Republican leaders give up on border-adjusted tax on imports

While several Republican leaders had spent more than a year championing the border-adjusted tax, and Boeing had lobbied strongly for such a tax, retailers’ groups had strenuously opposed the measure.

Republican leaders said Thursday that the proposed border-adjusted tax won’t be part of negotiations on how to overhaul the U.S. tax code — delivering a victory to retailers’ groups that had strenuously opposed the measure.

A statement Thursday from the so-called Big Six — which includes House Speaker Paul Ryan, Ways and Means Chairman Kevin Brady, White House economic adviser Gary Cohn, Treasury Secretary Steven Mnuchin, Senate Majority Leader Mitch McConnell and Senate Finance Committee Chairman Orrin Hatch — said due to the unknowns associated with the border-adjusted tax, the group “had decided to set this policy aside in order to advance tax reform.”

“And we are now confident that, without transitioning to a new domestic consumption-based tax system, there is a viable approach for ensuring a level playing field between American and foreign companies and workers, while protecting American jobs and the U.S. tax base,” the statement said.

Ryan and Brady had spent more than a year championing the border-adjusted tax.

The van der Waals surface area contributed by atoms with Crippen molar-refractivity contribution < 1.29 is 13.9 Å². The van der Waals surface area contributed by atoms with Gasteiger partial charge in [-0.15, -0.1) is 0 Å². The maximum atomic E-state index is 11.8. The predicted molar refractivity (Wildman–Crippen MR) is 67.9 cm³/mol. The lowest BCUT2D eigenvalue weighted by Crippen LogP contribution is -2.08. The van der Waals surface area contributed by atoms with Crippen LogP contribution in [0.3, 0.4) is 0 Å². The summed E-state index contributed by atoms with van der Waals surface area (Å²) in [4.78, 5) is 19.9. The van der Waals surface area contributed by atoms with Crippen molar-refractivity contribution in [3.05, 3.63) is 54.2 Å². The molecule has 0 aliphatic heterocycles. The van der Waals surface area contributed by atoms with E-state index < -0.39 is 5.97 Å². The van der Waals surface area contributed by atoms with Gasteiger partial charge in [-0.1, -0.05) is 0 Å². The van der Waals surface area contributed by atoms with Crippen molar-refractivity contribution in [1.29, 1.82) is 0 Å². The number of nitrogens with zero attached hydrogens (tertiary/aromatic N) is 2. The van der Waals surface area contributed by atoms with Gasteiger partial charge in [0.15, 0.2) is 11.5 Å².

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Boeing CEO Dennis Muilenburg and the 330-company Aerospace Industries Association that he leads had lobbied strongly for such a tax earlier this year.

While the decision announced Thursday will clarify some issues related to Republican leaders’ attempts to enact the first comprehensive tax overhaul in more than 30 years, it leaves a key challenge: How to balance desired tax-rate cuts with new sources of revenue. The border-adjusted tax would have raised more than $1 trillion over a decade, according to estimates. The joint statement contained little clues about that path forward.

Brady told reporters Thursday it was a “significant” day for tax reform, but added that tax writers “still have lots of work to do.” Asked about any other concrete decisions the group had made in recent months, Brady demurred, citing unspecified “progress” toward a unified tax solution.

The statement Thursday set a goal for formulating a plan that “places a priority on permanence” — a signal that the group still wants a tax bill that balances new revenue against its tax-rate cuts.

But without the revenue from border-adjusted…

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